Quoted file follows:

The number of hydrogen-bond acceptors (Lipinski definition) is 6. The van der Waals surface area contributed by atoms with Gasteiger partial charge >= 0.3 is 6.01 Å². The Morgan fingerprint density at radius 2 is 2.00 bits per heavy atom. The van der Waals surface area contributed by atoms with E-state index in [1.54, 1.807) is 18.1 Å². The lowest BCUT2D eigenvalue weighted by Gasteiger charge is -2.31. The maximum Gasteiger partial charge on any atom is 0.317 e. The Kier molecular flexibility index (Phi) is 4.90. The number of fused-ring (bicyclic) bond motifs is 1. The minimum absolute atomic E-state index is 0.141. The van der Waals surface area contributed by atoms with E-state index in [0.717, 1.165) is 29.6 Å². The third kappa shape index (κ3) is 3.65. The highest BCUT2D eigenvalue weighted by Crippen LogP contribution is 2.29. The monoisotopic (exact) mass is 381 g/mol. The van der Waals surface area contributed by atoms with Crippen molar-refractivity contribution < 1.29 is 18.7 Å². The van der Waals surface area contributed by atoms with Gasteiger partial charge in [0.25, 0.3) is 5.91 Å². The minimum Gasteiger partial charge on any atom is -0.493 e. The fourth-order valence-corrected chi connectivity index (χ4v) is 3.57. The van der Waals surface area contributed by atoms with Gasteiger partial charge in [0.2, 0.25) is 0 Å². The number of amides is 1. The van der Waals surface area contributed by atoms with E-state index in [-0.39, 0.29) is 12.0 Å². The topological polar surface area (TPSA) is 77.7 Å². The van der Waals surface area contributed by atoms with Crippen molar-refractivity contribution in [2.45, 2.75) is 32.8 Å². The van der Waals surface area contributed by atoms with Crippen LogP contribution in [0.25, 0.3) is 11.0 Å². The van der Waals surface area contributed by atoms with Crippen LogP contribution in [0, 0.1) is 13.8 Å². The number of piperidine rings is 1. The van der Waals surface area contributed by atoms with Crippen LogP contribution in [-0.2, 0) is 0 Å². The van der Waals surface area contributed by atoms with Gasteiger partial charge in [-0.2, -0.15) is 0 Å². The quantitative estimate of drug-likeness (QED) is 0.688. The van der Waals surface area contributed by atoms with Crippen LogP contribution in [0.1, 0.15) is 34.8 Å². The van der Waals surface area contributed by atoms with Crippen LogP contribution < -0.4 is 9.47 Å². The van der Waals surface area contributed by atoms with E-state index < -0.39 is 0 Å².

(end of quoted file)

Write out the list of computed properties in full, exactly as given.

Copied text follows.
The number of hydrogen-bond acceptors (Lipinski definition) is 6. The van der Waals surface area contributed by atoms with Gasteiger partial charge >= 0.3 is 6.01 Å². The Morgan fingerprint density at radius 2 is 2.00 bits per heavy atom. The van der Waals surface area contributed by atoms with E-state index in [1.54, 1.807) is 18.1 Å². The lowest BCUT2D eigenvalue weighted by Gasteiger charge is -2.31. The maximum Gasteiger partial charge on any atom is 0.317 e. The Kier molecular flexibility index (Phi) is 4.90. The number of fused-ring (bicyclic) bond motifs is 1. The minimum absolute atomic E-state index is 0.141. The van der Waals surface area contributed by atoms with E-state index in [0.717, 1.165) is 29.6 Å². The third kappa shape index (κ3) is 3.65. The highest BCUT2D eigenvalue weighted by Crippen LogP contribution is 2.29. The monoisotopic (exact) mass is 381 g/mol. The van der Waals surface area contributed by atoms with Crippen molar-refractivity contribution < 1.29 is 18.7 Å². The van der Waals surface area contributed by atoms with Gasteiger partial charge in [0.25, 0.3) is 5.91 Å². The minimum Gasteiger partial charge on any atom is -0.493 e. The fourth-order valence-corrected chi connectivity index (χ4v) is 3.57. The van der Waals surface area contributed by atoms with Gasteiger partial charge in [0.2, 0.25) is 0 Å². The number of amides is 1. The van der Waals surface area contributed by atoms with E-state index in [-0.39, 0.29) is 12.0 Å². The topological polar surface area (TPSA) is 77.7 Å². The van der Waals surface area contributed by atoms with Crippen molar-refractivity contribution in [2.45, 2.75) is 32.8 Å². The van der Waals surface area contributed by atoms with Crippen LogP contribution in [0.25, 0.3) is 11.0 Å². The van der Waals surface area contributed by atoms with Crippen LogP contribution in [0, 0.1) is 13.8 Å². The number of piperidine rings is 1. The van der Waals surface area contributed by atoms with Crippen LogP contribution in [-0.2, 0) is 0 Å². The van der Waals surface area contributed by atoms with Gasteiger partial charge in [-0.2, -0.15) is 0 Å². The quantitative estimate of drug-likeness (QED) is 0.688. The van der Waals surface area contributed by atoms with Crippen LogP contribution in [0.1, 0.15) is 34.8 Å². The van der Waals surface area contributed by atoms with Crippen LogP contribution < -0.4 is 9.47 Å². The van der Waals surface area contributed by atoms with E-state index < -0.39 is 0 Å².